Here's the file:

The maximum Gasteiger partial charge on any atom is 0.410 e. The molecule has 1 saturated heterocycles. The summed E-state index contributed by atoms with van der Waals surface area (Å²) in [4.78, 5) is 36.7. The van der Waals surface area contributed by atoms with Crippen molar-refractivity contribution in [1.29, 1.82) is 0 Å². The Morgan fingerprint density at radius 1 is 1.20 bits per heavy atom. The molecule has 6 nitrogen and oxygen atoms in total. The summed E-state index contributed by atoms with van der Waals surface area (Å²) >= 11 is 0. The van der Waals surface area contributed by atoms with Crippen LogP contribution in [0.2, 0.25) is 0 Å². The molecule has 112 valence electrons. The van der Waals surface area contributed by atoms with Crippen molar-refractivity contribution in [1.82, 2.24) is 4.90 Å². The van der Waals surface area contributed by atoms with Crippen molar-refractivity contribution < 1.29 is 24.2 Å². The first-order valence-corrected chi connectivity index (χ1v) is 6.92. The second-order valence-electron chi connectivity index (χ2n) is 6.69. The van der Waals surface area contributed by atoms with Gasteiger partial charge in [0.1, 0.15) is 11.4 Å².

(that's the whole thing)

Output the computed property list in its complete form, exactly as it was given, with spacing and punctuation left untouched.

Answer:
The maximum Gasteiger partial charge on any atom is 0.410 e. The molecule has 1 saturated heterocycles. The summed E-state index contributed by atoms with van der Waals surface area (Å²) in [4.78, 5) is 36.7. The van der Waals surface area contributed by atoms with Crippen molar-refractivity contribution in [1.29, 1.82) is 0 Å². The Morgan fingerprint density at radius 1 is 1.20 bits per heavy atom. The molecule has 6 nitrogen and oxygen atoms in total. The summed E-state index contributed by atoms with van der Waals surface area (Å²) >= 11 is 0. The van der Waals surface area contributed by atoms with Crippen LogP contribution in [0.2, 0.25) is 0 Å². The molecule has 112 valence electrons. The van der Waals surface area contributed by atoms with Crippen molar-refractivity contribution in [1.82, 2.24) is 4.90 Å². The van der Waals surface area contributed by atoms with Crippen molar-refractivity contribution < 1.29 is 24.2 Å². The first-order valence-corrected chi connectivity index (χ1v) is 6.92. The second-order valence-electron chi connectivity index (χ2n) is 6.69. The van der Waals surface area contributed by atoms with Gasteiger partial charge in [0.1, 0.15) is 11.4 Å².